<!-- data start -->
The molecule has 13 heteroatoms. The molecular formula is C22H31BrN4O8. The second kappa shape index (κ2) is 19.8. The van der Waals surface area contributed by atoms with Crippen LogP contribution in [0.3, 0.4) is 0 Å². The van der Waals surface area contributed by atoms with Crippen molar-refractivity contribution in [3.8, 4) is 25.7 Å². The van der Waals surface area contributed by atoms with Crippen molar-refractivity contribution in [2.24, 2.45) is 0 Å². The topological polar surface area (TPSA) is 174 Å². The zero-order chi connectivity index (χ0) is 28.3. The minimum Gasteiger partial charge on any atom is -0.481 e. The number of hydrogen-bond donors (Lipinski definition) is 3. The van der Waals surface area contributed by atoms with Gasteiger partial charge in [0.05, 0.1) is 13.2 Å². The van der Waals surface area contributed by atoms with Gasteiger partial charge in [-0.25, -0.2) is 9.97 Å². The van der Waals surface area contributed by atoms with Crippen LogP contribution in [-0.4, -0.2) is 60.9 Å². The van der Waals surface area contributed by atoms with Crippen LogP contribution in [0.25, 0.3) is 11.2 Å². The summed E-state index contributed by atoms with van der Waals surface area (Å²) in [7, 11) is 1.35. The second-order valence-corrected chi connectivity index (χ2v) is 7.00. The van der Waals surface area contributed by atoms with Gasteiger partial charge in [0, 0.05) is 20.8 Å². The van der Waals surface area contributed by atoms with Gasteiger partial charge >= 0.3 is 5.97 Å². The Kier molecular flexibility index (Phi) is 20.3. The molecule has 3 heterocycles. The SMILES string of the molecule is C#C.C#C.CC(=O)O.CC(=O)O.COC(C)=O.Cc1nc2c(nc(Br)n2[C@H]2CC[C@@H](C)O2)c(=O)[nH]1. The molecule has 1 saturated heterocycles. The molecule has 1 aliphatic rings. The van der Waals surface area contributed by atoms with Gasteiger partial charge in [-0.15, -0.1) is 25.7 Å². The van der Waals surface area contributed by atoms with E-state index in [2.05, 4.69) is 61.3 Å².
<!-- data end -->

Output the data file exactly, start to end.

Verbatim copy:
The molecule has 13 heteroatoms. The molecular formula is C22H31BrN4O8. The second kappa shape index (κ2) is 19.8. The van der Waals surface area contributed by atoms with Crippen LogP contribution in [0.3, 0.4) is 0 Å². The van der Waals surface area contributed by atoms with Crippen molar-refractivity contribution in [3.8, 4) is 25.7 Å². The van der Waals surface area contributed by atoms with Crippen molar-refractivity contribution in [2.24, 2.45) is 0 Å². The topological polar surface area (TPSA) is 174 Å². The zero-order chi connectivity index (χ0) is 28.3. The minimum Gasteiger partial charge on any atom is -0.481 e. The number of hydrogen-bond donors (Lipinski definition) is 3. The van der Waals surface area contributed by atoms with Gasteiger partial charge in [0.05, 0.1) is 13.2 Å². The van der Waals surface area contributed by atoms with Gasteiger partial charge in [-0.25, -0.2) is 9.97 Å². The van der Waals surface area contributed by atoms with Crippen LogP contribution in [-0.4, -0.2) is 60.9 Å². The van der Waals surface area contributed by atoms with Crippen LogP contribution in [0.25, 0.3) is 11.2 Å². The summed E-state index contributed by atoms with van der Waals surface area (Å²) in [7, 11) is 1.35. The second-order valence-corrected chi connectivity index (χ2v) is 7.00. The van der Waals surface area contributed by atoms with Gasteiger partial charge in [0, 0.05) is 20.8 Å². The van der Waals surface area contributed by atoms with Gasteiger partial charge >= 0.3 is 5.97 Å². The Kier molecular flexibility index (Phi) is 20.3. The molecule has 3 heterocycles. The SMILES string of the molecule is C#C.C#C.CC(=O)O.CC(=O)O.COC(C)=O.Cc1nc2c(nc(Br)n2[C@H]2CC[C@@H](C)O2)c(=O)[nH]1. The molecule has 1 saturated heterocycles. The molecule has 1 aliphatic rings. The van der Waals surface area contributed by atoms with Gasteiger partial charge in [-0.15, -0.1) is 25.7 Å². The van der Waals surface area contributed by atoms with E-state index in [2.05, 4.69) is 61.3 Å².